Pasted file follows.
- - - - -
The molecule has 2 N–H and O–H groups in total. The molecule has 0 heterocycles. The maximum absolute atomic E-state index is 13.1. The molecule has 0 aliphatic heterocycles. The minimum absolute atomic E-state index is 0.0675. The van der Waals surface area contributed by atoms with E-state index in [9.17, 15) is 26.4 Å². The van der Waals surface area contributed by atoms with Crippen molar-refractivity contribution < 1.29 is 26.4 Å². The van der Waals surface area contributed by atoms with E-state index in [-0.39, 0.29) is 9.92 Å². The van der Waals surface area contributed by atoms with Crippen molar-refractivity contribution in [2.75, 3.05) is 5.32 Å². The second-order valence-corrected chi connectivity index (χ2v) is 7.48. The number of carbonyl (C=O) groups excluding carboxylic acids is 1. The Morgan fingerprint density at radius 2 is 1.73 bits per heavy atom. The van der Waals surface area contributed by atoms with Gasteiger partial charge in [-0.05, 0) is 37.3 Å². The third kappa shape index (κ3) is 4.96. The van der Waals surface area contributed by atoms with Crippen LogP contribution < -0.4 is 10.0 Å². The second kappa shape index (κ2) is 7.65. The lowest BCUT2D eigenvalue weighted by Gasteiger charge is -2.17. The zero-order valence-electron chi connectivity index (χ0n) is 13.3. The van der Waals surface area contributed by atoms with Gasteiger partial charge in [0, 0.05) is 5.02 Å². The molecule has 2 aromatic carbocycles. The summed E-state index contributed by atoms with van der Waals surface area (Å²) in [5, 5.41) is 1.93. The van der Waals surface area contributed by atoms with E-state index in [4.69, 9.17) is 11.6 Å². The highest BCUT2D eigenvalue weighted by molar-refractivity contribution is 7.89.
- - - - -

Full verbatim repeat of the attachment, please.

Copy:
The molecule has 2 N–H and O–H groups in total. The molecule has 0 heterocycles. The maximum absolute atomic E-state index is 13.1. The molecule has 0 aliphatic heterocycles. The minimum absolute atomic E-state index is 0.0675. The van der Waals surface area contributed by atoms with E-state index in [9.17, 15) is 26.4 Å². The van der Waals surface area contributed by atoms with Crippen molar-refractivity contribution < 1.29 is 26.4 Å². The van der Waals surface area contributed by atoms with E-state index in [-0.39, 0.29) is 9.92 Å². The van der Waals surface area contributed by atoms with Crippen molar-refractivity contribution in [2.75, 3.05) is 5.32 Å². The second-order valence-corrected chi connectivity index (χ2v) is 7.48. The number of carbonyl (C=O) groups excluding carboxylic acids is 1. The Morgan fingerprint density at radius 2 is 1.73 bits per heavy atom. The van der Waals surface area contributed by atoms with Gasteiger partial charge in [-0.05, 0) is 37.3 Å². The third kappa shape index (κ3) is 4.96. The van der Waals surface area contributed by atoms with Crippen LogP contribution < -0.4 is 10.0 Å². The second kappa shape index (κ2) is 7.65. The lowest BCUT2D eigenvalue weighted by Gasteiger charge is -2.17. The zero-order valence-electron chi connectivity index (χ0n) is 13.3. The van der Waals surface area contributed by atoms with Gasteiger partial charge in [0, 0.05) is 5.02 Å². The molecule has 2 aromatic carbocycles. The summed E-state index contributed by atoms with van der Waals surface area (Å²) in [5, 5.41) is 1.93. The van der Waals surface area contributed by atoms with E-state index in [4.69, 9.17) is 11.6 Å². The highest BCUT2D eigenvalue weighted by molar-refractivity contribution is 7.89.